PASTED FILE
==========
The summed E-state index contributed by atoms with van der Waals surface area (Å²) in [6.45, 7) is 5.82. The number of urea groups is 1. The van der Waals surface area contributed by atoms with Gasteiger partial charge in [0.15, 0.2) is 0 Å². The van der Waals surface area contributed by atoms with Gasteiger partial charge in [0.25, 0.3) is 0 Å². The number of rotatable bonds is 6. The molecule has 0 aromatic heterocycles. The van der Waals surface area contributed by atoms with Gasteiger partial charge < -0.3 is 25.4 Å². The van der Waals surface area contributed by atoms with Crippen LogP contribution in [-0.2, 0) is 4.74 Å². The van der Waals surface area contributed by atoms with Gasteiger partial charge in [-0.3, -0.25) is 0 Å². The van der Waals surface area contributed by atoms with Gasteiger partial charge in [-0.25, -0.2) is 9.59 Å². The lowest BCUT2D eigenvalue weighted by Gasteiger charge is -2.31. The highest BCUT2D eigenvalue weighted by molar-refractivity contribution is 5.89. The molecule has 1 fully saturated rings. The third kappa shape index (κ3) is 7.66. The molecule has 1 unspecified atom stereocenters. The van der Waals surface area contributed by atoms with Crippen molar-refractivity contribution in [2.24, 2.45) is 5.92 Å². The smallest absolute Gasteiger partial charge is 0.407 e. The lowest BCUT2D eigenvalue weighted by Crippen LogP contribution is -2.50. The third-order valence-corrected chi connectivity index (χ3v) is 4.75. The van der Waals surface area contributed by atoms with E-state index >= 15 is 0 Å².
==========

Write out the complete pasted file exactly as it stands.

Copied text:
The summed E-state index contributed by atoms with van der Waals surface area (Å²) in [6.45, 7) is 5.82. The number of urea groups is 1. The van der Waals surface area contributed by atoms with Gasteiger partial charge in [0.15, 0.2) is 0 Å². The van der Waals surface area contributed by atoms with Gasteiger partial charge in [0.25, 0.3) is 0 Å². The number of rotatable bonds is 6. The molecule has 0 aromatic heterocycles. The van der Waals surface area contributed by atoms with Gasteiger partial charge < -0.3 is 25.4 Å². The van der Waals surface area contributed by atoms with Crippen LogP contribution in [-0.2, 0) is 4.74 Å². The van der Waals surface area contributed by atoms with Gasteiger partial charge in [-0.3, -0.25) is 0 Å². The van der Waals surface area contributed by atoms with Gasteiger partial charge in [-0.25, -0.2) is 9.59 Å². The lowest BCUT2D eigenvalue weighted by Gasteiger charge is -2.31. The highest BCUT2D eigenvalue weighted by molar-refractivity contribution is 5.89. The molecule has 1 fully saturated rings. The third kappa shape index (κ3) is 7.66. The molecule has 1 unspecified atom stereocenters. The van der Waals surface area contributed by atoms with Crippen molar-refractivity contribution in [2.24, 2.45) is 5.92 Å². The smallest absolute Gasteiger partial charge is 0.407 e. The lowest BCUT2D eigenvalue weighted by Crippen LogP contribution is -2.50. The third-order valence-corrected chi connectivity index (χ3v) is 4.75. The van der Waals surface area contributed by atoms with E-state index >= 15 is 0 Å².